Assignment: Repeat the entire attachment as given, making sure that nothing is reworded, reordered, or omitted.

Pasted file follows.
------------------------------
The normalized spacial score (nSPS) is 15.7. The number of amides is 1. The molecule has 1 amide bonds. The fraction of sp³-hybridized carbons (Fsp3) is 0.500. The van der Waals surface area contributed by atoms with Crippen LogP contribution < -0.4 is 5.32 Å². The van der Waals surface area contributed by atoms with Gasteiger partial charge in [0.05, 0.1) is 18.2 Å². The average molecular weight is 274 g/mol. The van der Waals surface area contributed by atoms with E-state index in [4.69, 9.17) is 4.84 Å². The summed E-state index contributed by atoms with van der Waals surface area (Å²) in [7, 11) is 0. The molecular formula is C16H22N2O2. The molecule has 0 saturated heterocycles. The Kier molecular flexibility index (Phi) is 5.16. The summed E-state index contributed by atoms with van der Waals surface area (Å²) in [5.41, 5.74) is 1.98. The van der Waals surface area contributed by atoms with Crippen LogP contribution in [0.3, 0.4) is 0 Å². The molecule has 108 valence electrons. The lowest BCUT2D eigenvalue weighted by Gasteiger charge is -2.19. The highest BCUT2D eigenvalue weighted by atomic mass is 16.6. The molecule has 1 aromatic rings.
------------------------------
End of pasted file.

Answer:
The normalized spacial score (nSPS) is 15.7. The number of amides is 1. The molecule has 1 amide bonds. The fraction of sp³-hybridized carbons (Fsp3) is 0.500. The van der Waals surface area contributed by atoms with Crippen LogP contribution < -0.4 is 5.32 Å². The van der Waals surface area contributed by atoms with Gasteiger partial charge in [0.05, 0.1) is 18.2 Å². The average molecular weight is 274 g/mol. The van der Waals surface area contributed by atoms with E-state index in [4.69, 9.17) is 4.84 Å². The summed E-state index contributed by atoms with van der Waals surface area (Å²) in [7, 11) is 0. The molecular formula is C16H22N2O2. The molecule has 0 saturated heterocycles. The Kier molecular flexibility index (Phi) is 5.16. The summed E-state index contributed by atoms with van der Waals surface area (Å²) in [5.41, 5.74) is 1.98. The van der Waals surface area contributed by atoms with Crippen LogP contribution in [0.3, 0.4) is 0 Å². The molecule has 108 valence electrons. The lowest BCUT2D eigenvalue weighted by Gasteiger charge is -2.19. The highest BCUT2D eigenvalue weighted by atomic mass is 16.6. The molecule has 1 aromatic rings.